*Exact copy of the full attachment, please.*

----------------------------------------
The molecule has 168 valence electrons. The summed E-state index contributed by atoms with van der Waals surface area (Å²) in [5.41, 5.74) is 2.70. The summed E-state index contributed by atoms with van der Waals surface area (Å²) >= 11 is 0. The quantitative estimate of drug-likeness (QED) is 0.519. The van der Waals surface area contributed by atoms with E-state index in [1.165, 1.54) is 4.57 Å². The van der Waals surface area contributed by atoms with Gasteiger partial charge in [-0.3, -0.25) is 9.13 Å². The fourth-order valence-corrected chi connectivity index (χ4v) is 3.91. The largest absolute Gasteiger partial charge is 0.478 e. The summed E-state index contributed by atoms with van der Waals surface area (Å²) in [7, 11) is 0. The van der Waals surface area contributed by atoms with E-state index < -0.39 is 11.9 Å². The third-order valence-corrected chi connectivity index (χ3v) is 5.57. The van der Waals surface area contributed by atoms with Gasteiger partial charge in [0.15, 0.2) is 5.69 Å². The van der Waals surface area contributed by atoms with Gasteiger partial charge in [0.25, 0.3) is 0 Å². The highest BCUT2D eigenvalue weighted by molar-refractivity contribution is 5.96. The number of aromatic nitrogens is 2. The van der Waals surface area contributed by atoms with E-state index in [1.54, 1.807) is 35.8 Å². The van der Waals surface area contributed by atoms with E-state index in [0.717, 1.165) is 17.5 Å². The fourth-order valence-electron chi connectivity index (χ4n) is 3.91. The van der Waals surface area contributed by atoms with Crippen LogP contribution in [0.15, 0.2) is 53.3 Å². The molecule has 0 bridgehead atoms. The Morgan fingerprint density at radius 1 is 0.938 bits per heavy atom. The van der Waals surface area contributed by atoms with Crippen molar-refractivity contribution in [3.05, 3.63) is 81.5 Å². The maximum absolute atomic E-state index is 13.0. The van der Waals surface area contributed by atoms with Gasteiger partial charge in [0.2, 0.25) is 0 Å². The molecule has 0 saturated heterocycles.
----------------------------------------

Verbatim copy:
The molecule has 168 valence electrons. The summed E-state index contributed by atoms with van der Waals surface area (Å²) in [5.41, 5.74) is 2.70. The summed E-state index contributed by atoms with van der Waals surface area (Å²) >= 11 is 0. The quantitative estimate of drug-likeness (QED) is 0.519. The van der Waals surface area contributed by atoms with E-state index in [1.165, 1.54) is 4.57 Å². The van der Waals surface area contributed by atoms with Gasteiger partial charge in [-0.3, -0.25) is 9.13 Å². The fourth-order valence-corrected chi connectivity index (χ4v) is 3.91. The largest absolute Gasteiger partial charge is 0.478 e. The summed E-state index contributed by atoms with van der Waals surface area (Å²) in [7, 11) is 0. The van der Waals surface area contributed by atoms with E-state index < -0.39 is 11.9 Å². The third-order valence-corrected chi connectivity index (χ3v) is 5.57. The van der Waals surface area contributed by atoms with Gasteiger partial charge in [0.15, 0.2) is 5.69 Å². The van der Waals surface area contributed by atoms with Gasteiger partial charge in [0.25, 0.3) is 0 Å². The highest BCUT2D eigenvalue weighted by molar-refractivity contribution is 5.96. The number of aromatic nitrogens is 2. The van der Waals surface area contributed by atoms with E-state index in [1.54, 1.807) is 35.8 Å². The van der Waals surface area contributed by atoms with E-state index in [0.717, 1.165) is 17.5 Å². The fourth-order valence-electron chi connectivity index (χ4n) is 3.91. The van der Waals surface area contributed by atoms with Crippen LogP contribution in [0.15, 0.2) is 53.3 Å². The molecule has 0 bridgehead atoms. The Morgan fingerprint density at radius 1 is 0.938 bits per heavy atom. The van der Waals surface area contributed by atoms with Crippen molar-refractivity contribution in [3.05, 3.63) is 81.5 Å². The maximum absolute atomic E-state index is 13.0. The van der Waals surface area contributed by atoms with Gasteiger partial charge in [0.2, 0.25) is 0 Å². The molecule has 0 saturated heterocycles.